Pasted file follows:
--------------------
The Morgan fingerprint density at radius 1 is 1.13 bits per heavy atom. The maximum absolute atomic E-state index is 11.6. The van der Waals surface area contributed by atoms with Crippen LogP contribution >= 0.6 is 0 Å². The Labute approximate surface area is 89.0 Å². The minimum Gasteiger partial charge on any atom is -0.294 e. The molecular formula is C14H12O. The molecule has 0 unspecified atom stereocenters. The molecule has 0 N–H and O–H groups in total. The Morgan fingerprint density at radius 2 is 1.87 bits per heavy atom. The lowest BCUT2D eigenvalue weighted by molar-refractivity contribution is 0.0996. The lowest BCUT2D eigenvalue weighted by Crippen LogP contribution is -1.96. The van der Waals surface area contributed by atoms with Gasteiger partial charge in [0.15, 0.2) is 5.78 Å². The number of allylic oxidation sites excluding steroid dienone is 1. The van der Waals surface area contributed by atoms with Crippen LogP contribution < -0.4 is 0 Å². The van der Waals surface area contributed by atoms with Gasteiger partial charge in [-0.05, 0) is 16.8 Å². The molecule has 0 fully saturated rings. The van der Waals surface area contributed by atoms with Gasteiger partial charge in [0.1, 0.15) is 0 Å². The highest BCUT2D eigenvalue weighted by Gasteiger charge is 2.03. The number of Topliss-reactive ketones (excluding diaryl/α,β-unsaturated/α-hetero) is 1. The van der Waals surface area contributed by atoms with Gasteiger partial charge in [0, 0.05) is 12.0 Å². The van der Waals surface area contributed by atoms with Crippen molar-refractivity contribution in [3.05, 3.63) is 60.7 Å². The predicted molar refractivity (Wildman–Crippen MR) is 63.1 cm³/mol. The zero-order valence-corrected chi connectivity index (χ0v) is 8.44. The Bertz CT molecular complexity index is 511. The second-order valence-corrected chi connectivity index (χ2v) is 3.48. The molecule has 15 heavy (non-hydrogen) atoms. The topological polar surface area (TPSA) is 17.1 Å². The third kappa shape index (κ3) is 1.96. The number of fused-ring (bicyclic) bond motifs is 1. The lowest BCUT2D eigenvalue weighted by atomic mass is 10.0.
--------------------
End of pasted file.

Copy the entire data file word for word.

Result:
The Morgan fingerprint density at radius 1 is 1.13 bits per heavy atom. The maximum absolute atomic E-state index is 11.6. The van der Waals surface area contributed by atoms with Crippen LogP contribution >= 0.6 is 0 Å². The Labute approximate surface area is 89.0 Å². The minimum Gasteiger partial charge on any atom is -0.294 e. The molecular formula is C14H12O. The molecule has 0 unspecified atom stereocenters. The molecule has 0 N–H and O–H groups in total. The Morgan fingerprint density at radius 2 is 1.87 bits per heavy atom. The lowest BCUT2D eigenvalue weighted by molar-refractivity contribution is 0.0996. The lowest BCUT2D eigenvalue weighted by Crippen LogP contribution is -1.96. The van der Waals surface area contributed by atoms with Gasteiger partial charge in [0.15, 0.2) is 5.78 Å². The number of allylic oxidation sites excluding steroid dienone is 1. The van der Waals surface area contributed by atoms with Crippen LogP contribution < -0.4 is 0 Å². The van der Waals surface area contributed by atoms with Gasteiger partial charge in [-0.05, 0) is 16.8 Å². The molecule has 0 fully saturated rings. The van der Waals surface area contributed by atoms with Gasteiger partial charge in [0.1, 0.15) is 0 Å². The highest BCUT2D eigenvalue weighted by Gasteiger charge is 2.03. The number of Topliss-reactive ketones (excluding diaryl/α,β-unsaturated/α-hetero) is 1. The van der Waals surface area contributed by atoms with Gasteiger partial charge in [0, 0.05) is 12.0 Å². The van der Waals surface area contributed by atoms with Crippen molar-refractivity contribution in [3.05, 3.63) is 60.7 Å². The predicted molar refractivity (Wildman–Crippen MR) is 63.1 cm³/mol. The zero-order valence-corrected chi connectivity index (χ0v) is 8.44. The Bertz CT molecular complexity index is 511. The second-order valence-corrected chi connectivity index (χ2v) is 3.48. The molecule has 15 heavy (non-hydrogen) atoms. The topological polar surface area (TPSA) is 17.1 Å². The third kappa shape index (κ3) is 1.96. The number of fused-ring (bicyclic) bond motifs is 1. The lowest BCUT2D eigenvalue weighted by atomic mass is 10.0.